The Octopuses Have Landed

Discussion in 'Cephalopod Journals' started by Spocktopus, Jun 22, 2006.

  1. Spocktopus

    Spocktopus O. bimaculoides Registered

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    Hi everyone. Some of you may know, I am a student at the University of New England, and I am doing the preliminary work for a reasearch project regarding octopus behavior over the summer. The actual data trials are scheduled to take place during school in the fall. I am hoping to study learning and memory as it relates to fine tactile discriminations, and then how that compares with visual performances. I also hope to perhaps shed a bit more light on what basis octopuses discriminate texture, and can they remember a specific grade of roughness as a positive target? Or do they remember soley rougher vs. smoother?

    Anyway, I just got in three O. bimaculoides. I will post some preliminary pics when I get some time. They arrived two days ago and are alive and happy in their tanks. They have yet to be named, but I'm seriously considering going with a Pac Man theme...#1 definitely has to be Blinky because he's the most active and tries to cause the most trouble when I'm changing the water in his tank.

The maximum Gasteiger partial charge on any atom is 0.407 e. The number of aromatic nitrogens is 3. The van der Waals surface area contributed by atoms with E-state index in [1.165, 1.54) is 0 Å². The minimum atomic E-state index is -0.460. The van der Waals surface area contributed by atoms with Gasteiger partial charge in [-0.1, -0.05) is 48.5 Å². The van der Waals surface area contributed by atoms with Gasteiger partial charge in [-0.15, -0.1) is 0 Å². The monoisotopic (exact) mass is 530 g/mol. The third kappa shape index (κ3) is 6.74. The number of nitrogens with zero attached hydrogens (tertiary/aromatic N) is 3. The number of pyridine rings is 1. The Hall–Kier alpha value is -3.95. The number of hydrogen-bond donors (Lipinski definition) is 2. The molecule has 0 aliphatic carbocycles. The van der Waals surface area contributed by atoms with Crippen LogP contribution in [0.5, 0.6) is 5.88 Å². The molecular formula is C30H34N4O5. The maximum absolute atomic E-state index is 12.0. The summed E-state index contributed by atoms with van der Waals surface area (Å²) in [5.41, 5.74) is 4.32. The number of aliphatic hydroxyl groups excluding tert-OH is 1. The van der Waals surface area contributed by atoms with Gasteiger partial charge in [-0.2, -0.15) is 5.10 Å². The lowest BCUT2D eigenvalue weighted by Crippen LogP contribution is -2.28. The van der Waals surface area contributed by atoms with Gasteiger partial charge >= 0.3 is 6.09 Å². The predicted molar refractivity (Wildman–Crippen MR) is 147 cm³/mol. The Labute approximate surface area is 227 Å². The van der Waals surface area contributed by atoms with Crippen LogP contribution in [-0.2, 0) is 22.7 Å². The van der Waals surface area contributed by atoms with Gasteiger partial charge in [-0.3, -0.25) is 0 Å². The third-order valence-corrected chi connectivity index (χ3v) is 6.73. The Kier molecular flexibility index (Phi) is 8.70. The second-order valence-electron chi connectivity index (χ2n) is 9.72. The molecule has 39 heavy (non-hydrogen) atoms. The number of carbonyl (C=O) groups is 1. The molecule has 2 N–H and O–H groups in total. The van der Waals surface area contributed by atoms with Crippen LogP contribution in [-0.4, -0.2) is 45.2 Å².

I've just started observing them over the past couple of days as I work to get a testing system ready for the actual experiment. I will post more details later, but right now I have a question:

    I know double signaling has been shown in squid and cuttlefish in mating situations, but has it been shown in octopus? Mine have been flashing a brief display in which they make half of their body very dark, and then slowly fade it to match the other half. It's like a line drawn between their eyes, starting out very distinct. Does anyone know anything about this particular display?

    I am very interested in color change and how it is used for crypsis vs. communication in cephalopods, and how this sort of "signal language" compares between cephalopod groups. If anyone knows any good info sources or research facilities for this subject, I would love to know. Thanks.
     
  2. monty

    monty Colossal Squid Staff Member Supporter

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    I don't know specifically about it behaviorally, but the first thing I thought of when I read this was the picture in Hanlon & Messenger box 5.1 (p.71) that shows an octo whose chromatophores are denervated on one side of the mantle, which suggests, on sort of a gross physiology level, that the two sides are separate functional units for color change, perhaps. It says it's Eledone cirrhosa, but I imagine that extends to Octopuses in general. There are a lot of references listed in Hanlon and Messenger (start on p.39, maybe); I'd recommend starting from there and using google scholar to look for articles that reference those...
     

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